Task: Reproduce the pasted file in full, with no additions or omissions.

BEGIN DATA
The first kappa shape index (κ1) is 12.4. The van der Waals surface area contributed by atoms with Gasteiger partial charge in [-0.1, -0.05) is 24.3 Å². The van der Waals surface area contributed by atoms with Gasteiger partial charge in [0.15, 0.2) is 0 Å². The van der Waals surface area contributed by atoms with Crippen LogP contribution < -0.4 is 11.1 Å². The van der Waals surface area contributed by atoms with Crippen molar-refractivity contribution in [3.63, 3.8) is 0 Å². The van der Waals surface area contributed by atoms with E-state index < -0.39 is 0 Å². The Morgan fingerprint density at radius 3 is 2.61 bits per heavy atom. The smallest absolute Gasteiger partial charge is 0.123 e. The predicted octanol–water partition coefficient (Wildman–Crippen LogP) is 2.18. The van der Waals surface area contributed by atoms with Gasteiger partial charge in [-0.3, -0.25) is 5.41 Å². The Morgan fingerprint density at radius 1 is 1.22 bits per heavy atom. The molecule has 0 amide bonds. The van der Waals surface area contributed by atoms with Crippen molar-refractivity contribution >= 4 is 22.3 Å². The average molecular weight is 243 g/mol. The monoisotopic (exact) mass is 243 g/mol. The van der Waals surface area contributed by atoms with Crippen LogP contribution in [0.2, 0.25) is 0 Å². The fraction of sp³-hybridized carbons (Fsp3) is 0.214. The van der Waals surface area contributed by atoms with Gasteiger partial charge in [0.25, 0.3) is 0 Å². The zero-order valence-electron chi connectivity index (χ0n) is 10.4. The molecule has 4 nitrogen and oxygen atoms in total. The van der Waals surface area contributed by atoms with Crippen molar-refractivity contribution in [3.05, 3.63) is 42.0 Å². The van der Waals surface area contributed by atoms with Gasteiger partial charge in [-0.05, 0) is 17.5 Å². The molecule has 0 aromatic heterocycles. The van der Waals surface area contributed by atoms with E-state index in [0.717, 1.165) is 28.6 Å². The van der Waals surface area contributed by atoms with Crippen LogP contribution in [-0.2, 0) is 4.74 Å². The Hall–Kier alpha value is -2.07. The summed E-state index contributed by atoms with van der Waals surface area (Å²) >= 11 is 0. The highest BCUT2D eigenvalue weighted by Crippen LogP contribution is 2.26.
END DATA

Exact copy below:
The first kappa shape index (κ1) is 12.4. The van der Waals surface area contributed by atoms with Gasteiger partial charge in [-0.1, -0.05) is 24.3 Å². The van der Waals surface area contributed by atoms with Gasteiger partial charge in [0.15, 0.2) is 0 Å². The van der Waals surface area contributed by atoms with Crippen LogP contribution < -0.4 is 11.1 Å². The van der Waals surface area contributed by atoms with Crippen molar-refractivity contribution in [3.63, 3.8) is 0 Å². The van der Waals surface area contributed by atoms with E-state index < -0.39 is 0 Å². The Morgan fingerprint density at radius 3 is 2.61 bits per heavy atom. The smallest absolute Gasteiger partial charge is 0.123 e. The predicted octanol–water partition coefficient (Wildman–Crippen LogP) is 2.18. The van der Waals surface area contributed by atoms with Gasteiger partial charge in [-0.3, -0.25) is 5.41 Å². The Morgan fingerprint density at radius 1 is 1.22 bits per heavy atom. The molecule has 0 amide bonds. The van der Waals surface area contributed by atoms with Crippen molar-refractivity contribution >= 4 is 22.3 Å². The average molecular weight is 243 g/mol. The monoisotopic (exact) mass is 243 g/mol. The van der Waals surface area contributed by atoms with Crippen LogP contribution in [0.2, 0.25) is 0 Å². The fraction of sp³-hybridized carbons (Fsp3) is 0.214. The van der Waals surface area contributed by atoms with Gasteiger partial charge in [0.25, 0.3) is 0 Å². The zero-order valence-electron chi connectivity index (χ0n) is 10.4. The molecule has 4 nitrogen and oxygen atoms in total. The van der Waals surface area contributed by atoms with Crippen molar-refractivity contribution in [3.05, 3.63) is 42.0 Å². The van der Waals surface area contributed by atoms with Gasteiger partial charge in [-0.05, 0) is 17.5 Å². The molecule has 0 aromatic heterocycles. The van der Waals surface area contributed by atoms with E-state index in [0.717, 1.165) is 28.6 Å². The van der Waals surface area contributed by atoms with Crippen LogP contribution in [-0.2, 0) is 4.74 Å². The Hall–Kier alpha value is -2.07. The summed E-state index contributed by atoms with van der Waals surface area (Å²) >= 11 is 0. The highest BCUT2D eigenvalue weighted by Crippen LogP contribution is 2.26.